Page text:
LA noir classic meets #MeToo era in suspense novel ‘Everybody Knows’

I love detective fiction. Maybe I love him too much. That’s what some people think. Every time I review a whodunit instead of a work of “Literature” with a capital “L”, I get cranky emails. But I always thought Duke Ellington’s view of music also applied to books: “There are simply two kinds of music, good music and the other kind.” So I will tell you about a good book. It appears to be a detective novel.

Everybody knows, by Jordan Harper, is a hard suspense story about a so-called “Black publicist” named Mae Pruett who works for a prestigious crisis management firm in Los Angeles. Mae is the person who gets called when movie stars, studio execs and politicians misbehave. She drives around town with blank NDAs stuffed in her purse. As we’ve been told more than once, LA is a place where “no one talks, but everyone whispers.” Mae’s job is to keep the “soft Xanax” whispers going.

As the novel opens, Mae has been called to the Chateau Marmont, the legendary Hollywood hotel where John Belushi overdosed and Jim Morrison and Lindsay Lohan, among others, partied too much. “Chateau jobs tend to be messy,” Mae tells us, and this one is no exception.

Hannah Heard, a 20-year-old star already on the wane, is starting shooting on a new movie tomorrow morning. The problem? Her left eye is “purple and swollen like a split plum”. A mega-rich creep paid six figures to fly Hannah to the other side of the world and have sex with him on her yacht. When he secretly started filming their date, Hannah threw her cellphone out a porthole. Hence her eye.

If the producers see that eye, Hannah will be fired – yet her manager, agent and lawyer won’t be returning her calls. Mae thinks to herself, “That plop-plop-plop what you hear is the sound of rats hitting the water.”

Fired by defiance, Mae whips up a cover that blames Hannah’s anxious pooch for her black eye. The bizarre cover-up comes out on Instagram and everyone is buying it. Mae celebrates in the hotel lounge with a cocktail, “something with yuzu and mescal that tastes like delicious leather.” Then, her cell phone rings and things start to go haywire. This is only the first chapter.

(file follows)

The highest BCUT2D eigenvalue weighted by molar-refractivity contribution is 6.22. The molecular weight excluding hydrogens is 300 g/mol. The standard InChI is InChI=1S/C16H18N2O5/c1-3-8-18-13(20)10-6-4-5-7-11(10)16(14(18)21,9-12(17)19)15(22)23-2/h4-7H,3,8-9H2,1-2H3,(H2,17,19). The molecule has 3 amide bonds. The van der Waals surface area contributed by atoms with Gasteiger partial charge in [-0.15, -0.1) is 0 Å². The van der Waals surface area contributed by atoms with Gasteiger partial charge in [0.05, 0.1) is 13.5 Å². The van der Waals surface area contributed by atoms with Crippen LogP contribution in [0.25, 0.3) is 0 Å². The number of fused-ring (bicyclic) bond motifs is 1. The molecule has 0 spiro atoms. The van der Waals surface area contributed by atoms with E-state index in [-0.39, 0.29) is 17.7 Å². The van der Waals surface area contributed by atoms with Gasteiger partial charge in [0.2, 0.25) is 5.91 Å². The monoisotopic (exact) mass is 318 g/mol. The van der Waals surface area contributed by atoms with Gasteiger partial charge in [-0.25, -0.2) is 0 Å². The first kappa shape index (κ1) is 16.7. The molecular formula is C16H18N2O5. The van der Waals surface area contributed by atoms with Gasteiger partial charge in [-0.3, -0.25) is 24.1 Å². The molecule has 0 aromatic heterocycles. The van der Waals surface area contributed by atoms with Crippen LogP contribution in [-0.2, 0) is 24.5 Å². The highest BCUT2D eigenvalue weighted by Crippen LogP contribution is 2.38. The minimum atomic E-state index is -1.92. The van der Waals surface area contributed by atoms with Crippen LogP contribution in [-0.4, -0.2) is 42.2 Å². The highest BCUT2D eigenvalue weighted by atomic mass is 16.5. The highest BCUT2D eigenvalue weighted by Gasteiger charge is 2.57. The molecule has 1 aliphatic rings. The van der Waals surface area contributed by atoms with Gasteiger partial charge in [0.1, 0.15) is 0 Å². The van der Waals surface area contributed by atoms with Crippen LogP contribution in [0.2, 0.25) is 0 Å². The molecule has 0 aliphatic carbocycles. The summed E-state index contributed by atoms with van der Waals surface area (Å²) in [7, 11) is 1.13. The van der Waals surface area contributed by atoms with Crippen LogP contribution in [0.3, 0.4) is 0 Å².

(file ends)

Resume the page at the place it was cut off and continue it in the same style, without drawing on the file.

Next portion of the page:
Everybody knows is a classic LA noir for the #MeToo era. Its tireless storyline features all the standard tropes: vulnerable young and handsome actors, depraved men in power, crooked real estate deals, and the wretched excess of Hollywoodland. None of these elements, however, look like they were part of a cardboard stage set.

Mae herself is morally nuanced: She’s aroused by the “peek behind the curtain” her black-market job gives her, even as she rebuffs it. She accepts that most of the time her job is to rehabilitate “bad men” and “disconnect power from accountability”.

But, then, Mae and her former lover, a former sheriff’s deputy turned private guardian, stumble upon something big, a “Beast” from a predatory conspiracy that threatens to eat them whole. They change team and have to play “against who [they] was”.

As ingenious as Harper’s storyline is, so is the cynical lyricism of the language of Everybody knows that kept me pierced; reading it is like watching Avenue of the Sunset for the first time. Harper’s descriptions of the strange and performing aspects of Los Angeles are especially cutting. At a fancy restaurant, for example, “Mae takes it out on her [meal of] ancient grains and bison. Eating it made her jaw tired.”

Or there’s this couple waiting outside the Beverly Hills Hotel:

“[T]The woman has tufts of blond hair that frame her acid peel face, her teeth like pearls between full Joker lips. Her husband stands like a sack of something wet, wisps of gray hair lifting his shirt, tangling at the buttonholes like prisoners clinging between the bars. It seems the age that the woman cannot have.

Or there’s the Raymond Chandler-esque zingers: “LA traffic is like quicksand: Struggling made you sink faster.”

I like to think that Chandler himself might enjoy it Everybody knows. He would be baffled, of course, by her ultimately feminist sexual politics; but he’d be tickled to see how the hardboiled Los Angeles mystery form he largely created continues to chronicle a world even more fatally haunted by images and false gods than he could ever have imagined.

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